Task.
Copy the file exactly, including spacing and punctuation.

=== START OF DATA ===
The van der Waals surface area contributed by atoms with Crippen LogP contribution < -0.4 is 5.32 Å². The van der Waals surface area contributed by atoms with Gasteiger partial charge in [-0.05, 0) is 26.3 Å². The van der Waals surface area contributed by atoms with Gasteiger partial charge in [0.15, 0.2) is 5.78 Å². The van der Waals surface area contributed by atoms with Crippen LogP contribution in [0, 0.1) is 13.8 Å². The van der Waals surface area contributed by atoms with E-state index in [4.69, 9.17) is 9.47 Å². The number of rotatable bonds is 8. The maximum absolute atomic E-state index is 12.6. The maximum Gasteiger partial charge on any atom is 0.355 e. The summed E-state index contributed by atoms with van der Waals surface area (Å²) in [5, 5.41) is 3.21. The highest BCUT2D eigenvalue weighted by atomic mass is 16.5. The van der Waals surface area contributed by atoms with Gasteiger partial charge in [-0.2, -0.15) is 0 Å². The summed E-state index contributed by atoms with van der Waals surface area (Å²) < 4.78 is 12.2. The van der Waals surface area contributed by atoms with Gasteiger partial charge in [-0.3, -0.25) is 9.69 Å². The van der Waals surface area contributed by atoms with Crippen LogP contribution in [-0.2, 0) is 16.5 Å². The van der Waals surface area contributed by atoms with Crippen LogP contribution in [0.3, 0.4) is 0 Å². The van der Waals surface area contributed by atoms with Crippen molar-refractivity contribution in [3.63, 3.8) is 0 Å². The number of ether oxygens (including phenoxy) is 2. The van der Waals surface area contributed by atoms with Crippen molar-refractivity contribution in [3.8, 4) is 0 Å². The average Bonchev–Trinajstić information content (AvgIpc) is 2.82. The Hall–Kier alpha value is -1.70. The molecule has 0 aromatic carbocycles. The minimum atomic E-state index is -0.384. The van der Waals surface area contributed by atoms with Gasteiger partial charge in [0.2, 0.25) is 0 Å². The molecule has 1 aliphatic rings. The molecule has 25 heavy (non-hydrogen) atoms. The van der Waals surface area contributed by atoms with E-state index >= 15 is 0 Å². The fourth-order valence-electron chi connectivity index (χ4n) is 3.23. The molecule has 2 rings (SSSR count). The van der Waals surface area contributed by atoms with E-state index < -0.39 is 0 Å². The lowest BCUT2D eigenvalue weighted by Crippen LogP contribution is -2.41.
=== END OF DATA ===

The van der Waals surface area contributed by atoms with Crippen LogP contribution < -0.4 is 5.32 Å². The van der Waals surface area contributed by atoms with Gasteiger partial charge in [-0.05, 0) is 26.3 Å². The van der Waals surface area contributed by atoms with Gasteiger partial charge in [0.15, 0.2) is 5.78 Å². The van der Waals surface area contributed by atoms with Crippen LogP contribution in [0, 0.1) is 13.8 Å². The van der Waals surface area contributed by atoms with E-state index in [4.69, 9.17) is 9.47 Å². The number of rotatable bonds is 8. The maximum absolute atomic E-state index is 12.6. The maximum Gasteiger partial charge on any atom is 0.355 e. The summed E-state index contributed by atoms with van der Waals surface area (Å²) in [5, 5.41) is 3.21. The highest BCUT2D eigenvalue weighted by atomic mass is 16.5. The van der Waals surface area contributed by atoms with Gasteiger partial charge in [-0.2, -0.15) is 0 Å². The summed E-state index contributed by atoms with van der Waals surface area (Å²) < 4.78 is 12.2. The van der Waals surface area contributed by atoms with Gasteiger partial charge in [-0.3, -0.25) is 9.69 Å². The van der Waals surface area contributed by atoms with Crippen LogP contribution in [-0.2, 0) is 16.5 Å². The van der Waals surface area contributed by atoms with Crippen LogP contribution in [0.3, 0.4) is 0 Å². The van der Waals surface area contributed by atoms with Crippen molar-refractivity contribution in [3.63, 3.8) is 0 Å². The number of ether oxygens (including phenoxy) is 2. The van der Waals surface area contributed by atoms with Crippen molar-refractivity contribution in [3.8, 4) is 0 Å². The average Bonchev–Trinajstić information content (AvgIpc) is 2.82. The Hall–Kier alpha value is -1.70. The molecule has 0 aromatic carbocycles. The minimum atomic E-state index is -0.384. The van der Waals surface area contributed by atoms with Gasteiger partial charge in [0.2, 0.25) is 0 Å². The molecule has 1 aliphatic rings. The molecule has 25 heavy (non-hydrogen) atoms. The van der Waals surface area contributed by atoms with E-state index >= 15 is 0 Å². The fourth-order valence-electron chi connectivity index (χ4n) is 3.23. The molecule has 2 rings (SSSR count). The van der Waals surface area contributed by atoms with E-state index < -0.39 is 0 Å². The lowest BCUT2D eigenvalue weighted by Crippen LogP contribution is -2.41.